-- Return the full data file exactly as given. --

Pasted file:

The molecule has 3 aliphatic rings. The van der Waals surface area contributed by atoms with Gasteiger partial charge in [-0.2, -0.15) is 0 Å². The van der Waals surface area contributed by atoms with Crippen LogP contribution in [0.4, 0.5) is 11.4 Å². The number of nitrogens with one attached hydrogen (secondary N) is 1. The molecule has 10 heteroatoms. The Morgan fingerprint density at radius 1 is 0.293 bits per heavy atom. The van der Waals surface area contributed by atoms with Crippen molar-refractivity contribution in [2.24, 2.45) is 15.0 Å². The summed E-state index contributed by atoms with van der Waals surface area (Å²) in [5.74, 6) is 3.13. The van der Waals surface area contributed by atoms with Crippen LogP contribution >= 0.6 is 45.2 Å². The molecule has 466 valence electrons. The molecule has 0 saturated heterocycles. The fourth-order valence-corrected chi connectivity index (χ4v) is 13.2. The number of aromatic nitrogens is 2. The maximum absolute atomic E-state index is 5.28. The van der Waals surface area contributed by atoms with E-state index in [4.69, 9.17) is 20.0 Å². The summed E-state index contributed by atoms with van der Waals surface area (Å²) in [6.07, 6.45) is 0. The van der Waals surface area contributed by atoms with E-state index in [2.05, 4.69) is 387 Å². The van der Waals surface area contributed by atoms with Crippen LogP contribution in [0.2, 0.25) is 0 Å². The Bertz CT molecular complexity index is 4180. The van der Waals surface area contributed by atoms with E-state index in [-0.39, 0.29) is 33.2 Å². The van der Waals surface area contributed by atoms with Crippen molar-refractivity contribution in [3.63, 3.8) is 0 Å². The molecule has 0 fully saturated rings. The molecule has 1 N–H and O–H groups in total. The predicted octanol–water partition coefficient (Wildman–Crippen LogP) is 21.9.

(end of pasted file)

The molecule has 3 aliphatic rings. The van der Waals surface area contributed by atoms with Gasteiger partial charge in [-0.2, -0.15) is 0 Å². The van der Waals surface area contributed by atoms with Crippen LogP contribution in [0.4, 0.5) is 11.4 Å². The number of nitrogens with one attached hydrogen (secondary N) is 1. The molecule has 10 heteroatoms. The Morgan fingerprint density at radius 1 is 0.293 bits per heavy atom. The van der Waals surface area contributed by atoms with Crippen molar-refractivity contribution in [2.24, 2.45) is 15.0 Å². The summed E-state index contributed by atoms with van der Waals surface area (Å²) in [5.74, 6) is 3.13. The van der Waals surface area contributed by atoms with Crippen LogP contribution >= 0.6 is 45.2 Å². The molecule has 466 valence electrons. The molecule has 0 saturated heterocycles. The fourth-order valence-corrected chi connectivity index (χ4v) is 13.2. The number of aromatic nitrogens is 2. The maximum absolute atomic E-state index is 5.28. The van der Waals surface area contributed by atoms with E-state index in [4.69, 9.17) is 20.0 Å². The summed E-state index contributed by atoms with van der Waals surface area (Å²) in [6.07, 6.45) is 0. The van der Waals surface area contributed by atoms with E-state index in [2.05, 4.69) is 387 Å². The van der Waals surface area contributed by atoms with Crippen LogP contribution in [0.2, 0.25) is 0 Å². The Bertz CT molecular complexity index is 4180. The van der Waals surface area contributed by atoms with E-state index in [-0.39, 0.29) is 33.2 Å². The van der Waals surface area contributed by atoms with Crippen molar-refractivity contribution in [3.63, 3.8) is 0 Å². The molecule has 0 fully saturated rings. The molecule has 1 N–H and O–H groups in total. The predicted octanol–water partition coefficient (Wildman–Crippen LogP) is 21.9.